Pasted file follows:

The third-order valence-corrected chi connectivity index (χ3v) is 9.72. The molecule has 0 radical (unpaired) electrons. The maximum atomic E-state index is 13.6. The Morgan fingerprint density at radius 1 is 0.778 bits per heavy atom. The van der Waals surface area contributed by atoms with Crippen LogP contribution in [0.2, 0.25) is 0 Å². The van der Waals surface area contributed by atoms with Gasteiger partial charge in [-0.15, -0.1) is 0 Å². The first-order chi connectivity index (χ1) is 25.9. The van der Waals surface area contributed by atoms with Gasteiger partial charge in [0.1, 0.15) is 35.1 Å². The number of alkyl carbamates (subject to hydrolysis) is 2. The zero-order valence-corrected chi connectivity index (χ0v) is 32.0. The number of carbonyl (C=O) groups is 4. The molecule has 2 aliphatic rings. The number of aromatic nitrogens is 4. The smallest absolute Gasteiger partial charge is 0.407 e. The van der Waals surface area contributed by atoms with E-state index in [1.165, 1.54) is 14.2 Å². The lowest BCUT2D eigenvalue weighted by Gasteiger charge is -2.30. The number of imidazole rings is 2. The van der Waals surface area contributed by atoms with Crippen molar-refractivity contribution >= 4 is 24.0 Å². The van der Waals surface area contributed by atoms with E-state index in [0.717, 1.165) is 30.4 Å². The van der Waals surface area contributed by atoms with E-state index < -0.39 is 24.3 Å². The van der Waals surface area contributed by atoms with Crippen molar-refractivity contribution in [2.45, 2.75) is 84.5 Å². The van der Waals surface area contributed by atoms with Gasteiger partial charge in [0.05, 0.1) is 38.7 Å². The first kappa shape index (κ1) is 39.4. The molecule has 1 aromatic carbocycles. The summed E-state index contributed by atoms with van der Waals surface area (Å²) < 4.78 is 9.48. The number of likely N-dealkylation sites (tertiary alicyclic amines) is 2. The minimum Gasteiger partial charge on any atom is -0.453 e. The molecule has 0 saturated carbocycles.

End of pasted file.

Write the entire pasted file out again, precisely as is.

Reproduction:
The third-order valence-corrected chi connectivity index (χ3v) is 9.72. The molecule has 0 radical (unpaired) electrons. The maximum atomic E-state index is 13.6. The Morgan fingerprint density at radius 1 is 0.778 bits per heavy atom. The van der Waals surface area contributed by atoms with Crippen LogP contribution in [0.2, 0.25) is 0 Å². The van der Waals surface area contributed by atoms with Gasteiger partial charge in [-0.15, -0.1) is 0 Å². The first-order chi connectivity index (χ1) is 25.9. The van der Waals surface area contributed by atoms with Gasteiger partial charge in [0.1, 0.15) is 35.1 Å². The number of alkyl carbamates (subject to hydrolysis) is 2. The zero-order valence-corrected chi connectivity index (χ0v) is 32.0. The number of carbonyl (C=O) groups is 4. The molecule has 2 aliphatic rings. The number of aromatic nitrogens is 4. The smallest absolute Gasteiger partial charge is 0.407 e. The van der Waals surface area contributed by atoms with E-state index in [1.165, 1.54) is 14.2 Å². The lowest BCUT2D eigenvalue weighted by Gasteiger charge is -2.30. The number of imidazole rings is 2. The van der Waals surface area contributed by atoms with Crippen molar-refractivity contribution >= 4 is 24.0 Å². The van der Waals surface area contributed by atoms with E-state index in [0.717, 1.165) is 30.4 Å². The van der Waals surface area contributed by atoms with E-state index < -0.39 is 24.3 Å². The van der Waals surface area contributed by atoms with Crippen molar-refractivity contribution in [2.45, 2.75) is 84.5 Å². The van der Waals surface area contributed by atoms with Gasteiger partial charge in [0.05, 0.1) is 38.7 Å². The first kappa shape index (κ1) is 39.4. The molecule has 1 aromatic carbocycles. The summed E-state index contributed by atoms with van der Waals surface area (Å²) < 4.78 is 9.48. The number of likely N-dealkylation sites (tertiary alicyclic amines) is 2. The minimum Gasteiger partial charge on any atom is -0.453 e. The molecule has 0 saturated carbocycles.